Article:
Thermoforming is the process of heating huge plastic sheets into a very high temperature and cooling them in the required format. Vacuum forming is a sub process or a type of thermoforming where vacuum is applied in between the molds and the plastic to create various shapes. Thermoforming has several advantages and disadvantages compared to the other plastic molding methods like injection molding. In addition to vacuum forming, several other methods like drape forming, twin sheet forming and pressure forming can be incorporated along with thermoforming to produce different kind of products. Several types of plastic can be molded in the method.
Disadvantages of thermoforming
1. Thermoforming is quite costly. Compared to other methods like injection molding, this method can cost up to 50% more.
2. Large plastic sheets are used in the method. They have to be fed into the rollers again and again. This leads to lots of extrusion.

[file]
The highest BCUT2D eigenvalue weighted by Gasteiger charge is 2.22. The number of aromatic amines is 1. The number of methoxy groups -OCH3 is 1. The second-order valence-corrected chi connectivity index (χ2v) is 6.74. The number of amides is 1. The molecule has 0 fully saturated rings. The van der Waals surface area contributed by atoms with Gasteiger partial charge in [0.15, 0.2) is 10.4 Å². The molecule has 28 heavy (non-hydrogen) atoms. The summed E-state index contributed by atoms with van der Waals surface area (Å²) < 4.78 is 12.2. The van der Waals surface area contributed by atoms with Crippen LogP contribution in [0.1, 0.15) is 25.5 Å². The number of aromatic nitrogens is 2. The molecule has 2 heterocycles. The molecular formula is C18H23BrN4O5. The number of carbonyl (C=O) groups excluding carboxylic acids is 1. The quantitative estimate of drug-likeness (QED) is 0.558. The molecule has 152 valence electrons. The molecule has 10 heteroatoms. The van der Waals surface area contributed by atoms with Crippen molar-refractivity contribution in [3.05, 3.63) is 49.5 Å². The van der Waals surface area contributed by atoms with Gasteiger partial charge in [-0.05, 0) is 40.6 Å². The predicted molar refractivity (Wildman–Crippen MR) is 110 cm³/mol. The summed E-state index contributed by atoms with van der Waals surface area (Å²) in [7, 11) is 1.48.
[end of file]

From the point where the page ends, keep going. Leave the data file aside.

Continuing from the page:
3. The plastic street is stretched in the under pressure in this method. Hence the products formed using thermoforming break at a certain temperature.
4. Thermoforming uses more plastic than other methods. Nearly 10 to 20% more plastic is used to make any product in this method. This adds to cost and creates extensive wastage too.
5. Vacuum forming process done along with thermoforming does not give the required shapes sometimes. The whole process has to be repeated which is expensive as well as time-consuming.
Advantages of thermoforming
There are several advantages in using this method in spite of all these disadvantages.
1. Thermoforming is the only method in which huge plastic sheets can be molded into huge objects. All other methods are used for making small objects only.
2. Though the process is costly, the tools required for the trade or quite cheap. Injection molding machinery is nearly 33% costlier than the Thermoforming machinery tools.
3. Several different products can be prepared in the thermoforming machines. Only certain products can be prepared in other machines. Nearly all types of plastic can be used for the plastic. Other methods use only specific plastic for production.